Precisely at twelve o'clock the king and queen appeared in front of the box, or pew, assigned them. What is commonly called the front gallery of a church or chapel—and where there is no other gallery—is here appropriated to the king and royal family. The central part is occupied by the king and queen, who, when standing, are exposed to the view of all persons in a position to look that way. On their right and left are seated other members of the royal household who happen to be there. In the present instance the Princess Augusta and one of the young princes were in these places. Several persons in waiting were in the retired parts of this gallery, and among the rest two dignitaries of the church, deputy clerks of the closet, whose office on this occasion was to come in before service, and so arrange the marking-strings of the prayer-books of the king, queen, princesses, and princes, that they might be able to find their places in the lessons of the day, and other parts of the service; and also to stand behind, to render any information, or give any hints that might be needed in the progress of Divine worship. When I saw these clergymen in full robes, tumbling over and arranging the prayer-books before the service had commenced, I concluded that they themselves were to officiate from that place ; not imagining that the king and queen, and other members of the royal farnily, had need of such assistance, as the finding of their places in the liturgy, or that the said office was of sufficient importance to employ high church dignitaries in their robes. Such, however, seems to have been the fact. I could but think that it would have been a more economical arrangement, if those reverend gentlem had been sent out somewhere to preach the Gospel to hungry souls—for they seemed to have nothing to do there but to find places in the prayerbook! Cannot a king find his own place?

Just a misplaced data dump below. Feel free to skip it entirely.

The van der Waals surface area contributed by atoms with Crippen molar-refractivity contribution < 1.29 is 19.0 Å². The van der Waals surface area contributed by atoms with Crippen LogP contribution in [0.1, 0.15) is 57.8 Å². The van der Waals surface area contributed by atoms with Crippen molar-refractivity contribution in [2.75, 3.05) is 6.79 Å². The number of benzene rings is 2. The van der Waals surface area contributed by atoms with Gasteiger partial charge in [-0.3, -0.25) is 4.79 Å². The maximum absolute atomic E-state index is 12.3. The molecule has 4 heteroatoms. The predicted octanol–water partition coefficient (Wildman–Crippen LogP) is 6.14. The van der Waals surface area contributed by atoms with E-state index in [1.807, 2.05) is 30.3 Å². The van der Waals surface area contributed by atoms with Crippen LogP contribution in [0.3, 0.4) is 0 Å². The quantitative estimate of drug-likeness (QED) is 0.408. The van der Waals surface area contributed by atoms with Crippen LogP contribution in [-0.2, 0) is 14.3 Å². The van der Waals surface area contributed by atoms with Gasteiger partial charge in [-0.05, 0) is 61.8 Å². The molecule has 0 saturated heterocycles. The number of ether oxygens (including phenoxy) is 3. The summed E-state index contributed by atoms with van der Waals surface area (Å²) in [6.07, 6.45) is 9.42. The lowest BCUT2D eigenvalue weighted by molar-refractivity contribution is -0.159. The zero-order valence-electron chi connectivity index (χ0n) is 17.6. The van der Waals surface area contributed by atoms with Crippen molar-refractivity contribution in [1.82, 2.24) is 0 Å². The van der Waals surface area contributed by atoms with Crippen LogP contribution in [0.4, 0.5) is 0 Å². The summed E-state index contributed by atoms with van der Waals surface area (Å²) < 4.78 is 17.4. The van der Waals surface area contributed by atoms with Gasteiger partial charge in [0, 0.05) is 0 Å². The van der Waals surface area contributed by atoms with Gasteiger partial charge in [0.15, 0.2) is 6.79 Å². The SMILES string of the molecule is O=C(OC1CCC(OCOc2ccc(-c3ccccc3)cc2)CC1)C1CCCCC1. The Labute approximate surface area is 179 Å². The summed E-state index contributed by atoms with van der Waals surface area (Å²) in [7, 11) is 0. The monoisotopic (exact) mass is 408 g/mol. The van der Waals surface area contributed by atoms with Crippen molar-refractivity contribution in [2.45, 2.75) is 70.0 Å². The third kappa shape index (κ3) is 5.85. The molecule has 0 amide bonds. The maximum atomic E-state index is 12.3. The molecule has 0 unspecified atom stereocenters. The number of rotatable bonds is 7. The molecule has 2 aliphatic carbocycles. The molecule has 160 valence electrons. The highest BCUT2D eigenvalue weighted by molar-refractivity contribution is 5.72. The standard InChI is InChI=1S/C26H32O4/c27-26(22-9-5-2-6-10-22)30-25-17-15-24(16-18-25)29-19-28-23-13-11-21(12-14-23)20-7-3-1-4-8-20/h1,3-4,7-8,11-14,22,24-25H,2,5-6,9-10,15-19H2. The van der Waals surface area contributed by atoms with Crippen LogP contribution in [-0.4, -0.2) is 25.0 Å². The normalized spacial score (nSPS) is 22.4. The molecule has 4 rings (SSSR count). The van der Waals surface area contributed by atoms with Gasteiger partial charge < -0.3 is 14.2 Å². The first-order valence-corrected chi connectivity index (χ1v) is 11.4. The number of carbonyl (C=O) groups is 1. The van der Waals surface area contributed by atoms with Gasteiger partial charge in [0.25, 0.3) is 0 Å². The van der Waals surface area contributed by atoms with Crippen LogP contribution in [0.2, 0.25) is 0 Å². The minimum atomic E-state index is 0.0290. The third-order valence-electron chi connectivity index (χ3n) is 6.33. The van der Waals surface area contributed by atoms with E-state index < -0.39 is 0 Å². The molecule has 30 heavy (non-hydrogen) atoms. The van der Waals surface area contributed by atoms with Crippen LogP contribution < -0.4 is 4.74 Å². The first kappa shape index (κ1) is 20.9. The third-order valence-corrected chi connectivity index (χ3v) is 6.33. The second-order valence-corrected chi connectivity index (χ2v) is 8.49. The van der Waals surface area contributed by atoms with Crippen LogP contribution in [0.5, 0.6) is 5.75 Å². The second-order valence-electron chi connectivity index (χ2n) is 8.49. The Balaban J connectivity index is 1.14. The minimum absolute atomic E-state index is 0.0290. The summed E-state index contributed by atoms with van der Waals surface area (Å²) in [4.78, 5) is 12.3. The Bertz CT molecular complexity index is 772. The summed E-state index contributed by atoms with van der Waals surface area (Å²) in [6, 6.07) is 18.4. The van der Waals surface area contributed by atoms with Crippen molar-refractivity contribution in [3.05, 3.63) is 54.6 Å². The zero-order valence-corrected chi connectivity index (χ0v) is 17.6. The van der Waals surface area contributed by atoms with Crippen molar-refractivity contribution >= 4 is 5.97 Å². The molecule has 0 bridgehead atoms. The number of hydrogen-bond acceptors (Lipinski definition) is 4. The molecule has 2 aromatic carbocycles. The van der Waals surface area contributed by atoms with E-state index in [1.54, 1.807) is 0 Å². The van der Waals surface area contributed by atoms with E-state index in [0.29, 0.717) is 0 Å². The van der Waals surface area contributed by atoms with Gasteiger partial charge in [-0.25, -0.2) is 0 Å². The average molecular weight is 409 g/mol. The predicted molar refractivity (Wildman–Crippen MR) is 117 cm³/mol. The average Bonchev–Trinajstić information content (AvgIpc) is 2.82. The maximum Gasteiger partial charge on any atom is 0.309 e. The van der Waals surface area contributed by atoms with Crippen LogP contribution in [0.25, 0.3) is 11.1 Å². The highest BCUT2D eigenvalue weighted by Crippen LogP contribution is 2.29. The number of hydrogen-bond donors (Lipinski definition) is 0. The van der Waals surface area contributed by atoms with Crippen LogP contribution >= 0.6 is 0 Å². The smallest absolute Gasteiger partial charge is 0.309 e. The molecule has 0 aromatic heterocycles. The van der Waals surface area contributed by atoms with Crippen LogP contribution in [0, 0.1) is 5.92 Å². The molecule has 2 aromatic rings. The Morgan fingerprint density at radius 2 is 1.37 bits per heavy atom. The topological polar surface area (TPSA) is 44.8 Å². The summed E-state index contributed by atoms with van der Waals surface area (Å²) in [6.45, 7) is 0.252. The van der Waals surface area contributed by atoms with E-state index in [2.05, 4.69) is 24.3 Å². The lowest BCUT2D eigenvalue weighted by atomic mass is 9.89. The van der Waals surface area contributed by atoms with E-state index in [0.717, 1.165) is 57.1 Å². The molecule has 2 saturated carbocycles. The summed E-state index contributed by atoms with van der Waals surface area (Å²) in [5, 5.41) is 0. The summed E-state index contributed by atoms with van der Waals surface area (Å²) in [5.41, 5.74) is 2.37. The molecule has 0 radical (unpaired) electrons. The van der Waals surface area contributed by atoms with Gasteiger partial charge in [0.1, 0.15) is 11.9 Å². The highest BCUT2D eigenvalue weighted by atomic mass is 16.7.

As the king and queen entered, and were visible to the assembly, all the congregation rose. I could not find fault with this, unless I were to censure the practice in our colleges and universities, where the general custom, I believe, is to pay this respect to the presiding officer, when he enters the assembly, even on the occasion of Divine worship. I must confess, however, it has always struck me as unsuitable. It is no more nor less, in either case, than the worship of man, in the place and at the time of Divine worship. I do not mean that the worship in each case is of the same kind; but it is homage—it is worship. It seems to me, in spite of all reasoning, incompatible with that undivided respect which is due to God on occasions of public worship.